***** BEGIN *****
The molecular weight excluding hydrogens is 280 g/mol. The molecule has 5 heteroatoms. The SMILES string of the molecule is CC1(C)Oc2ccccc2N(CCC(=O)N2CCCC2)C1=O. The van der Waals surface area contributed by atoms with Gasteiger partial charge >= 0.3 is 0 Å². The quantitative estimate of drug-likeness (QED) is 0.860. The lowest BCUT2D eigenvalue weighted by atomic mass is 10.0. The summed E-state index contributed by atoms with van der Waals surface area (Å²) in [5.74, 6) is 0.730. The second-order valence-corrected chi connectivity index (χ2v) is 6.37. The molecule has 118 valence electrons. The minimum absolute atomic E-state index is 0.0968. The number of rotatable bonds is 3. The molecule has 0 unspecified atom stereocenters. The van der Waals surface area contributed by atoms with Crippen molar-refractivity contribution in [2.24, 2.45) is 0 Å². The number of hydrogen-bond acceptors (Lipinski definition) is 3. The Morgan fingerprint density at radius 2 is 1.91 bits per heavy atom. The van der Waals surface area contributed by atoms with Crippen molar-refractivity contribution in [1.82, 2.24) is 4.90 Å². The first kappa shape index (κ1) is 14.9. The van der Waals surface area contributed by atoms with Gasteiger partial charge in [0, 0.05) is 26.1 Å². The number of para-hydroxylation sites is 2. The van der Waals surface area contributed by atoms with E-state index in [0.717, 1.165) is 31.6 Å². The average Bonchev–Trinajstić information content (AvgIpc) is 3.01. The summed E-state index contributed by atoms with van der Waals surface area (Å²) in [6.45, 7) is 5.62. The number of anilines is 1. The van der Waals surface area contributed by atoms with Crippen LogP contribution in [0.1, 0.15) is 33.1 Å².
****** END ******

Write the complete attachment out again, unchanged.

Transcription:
The molecular weight excluding hydrogens is 280 g/mol. The molecule has 5 heteroatoms. The SMILES string of the molecule is CC1(C)Oc2ccccc2N(CCC(=O)N2CCCC2)C1=O. The van der Waals surface area contributed by atoms with Gasteiger partial charge >= 0.3 is 0 Å². The quantitative estimate of drug-likeness (QED) is 0.860. The lowest BCUT2D eigenvalue weighted by atomic mass is 10.0. The summed E-state index contributed by atoms with van der Waals surface area (Å²) in [5.74, 6) is 0.730. The second-order valence-corrected chi connectivity index (χ2v) is 6.37. The molecule has 118 valence electrons. The minimum absolute atomic E-state index is 0.0968. The number of rotatable bonds is 3. The molecule has 0 unspecified atom stereocenters. The van der Waals surface area contributed by atoms with Crippen molar-refractivity contribution in [2.24, 2.45) is 0 Å². The number of hydrogen-bond acceptors (Lipinski definition) is 3. The Morgan fingerprint density at radius 2 is 1.91 bits per heavy atom. The van der Waals surface area contributed by atoms with Crippen molar-refractivity contribution in [1.82, 2.24) is 4.90 Å². The first kappa shape index (κ1) is 14.9. The van der Waals surface area contributed by atoms with Gasteiger partial charge in [0, 0.05) is 26.1 Å². The number of para-hydroxylation sites is 2. The van der Waals surface area contributed by atoms with E-state index in [0.717, 1.165) is 31.6 Å². The average Bonchev–Trinajstić information content (AvgIpc) is 3.01. The summed E-state index contributed by atoms with van der Waals surface area (Å²) in [6.45, 7) is 5.62. The number of anilines is 1. The van der Waals surface area contributed by atoms with Crippen LogP contribution in [0.1, 0.15) is 33.1 Å².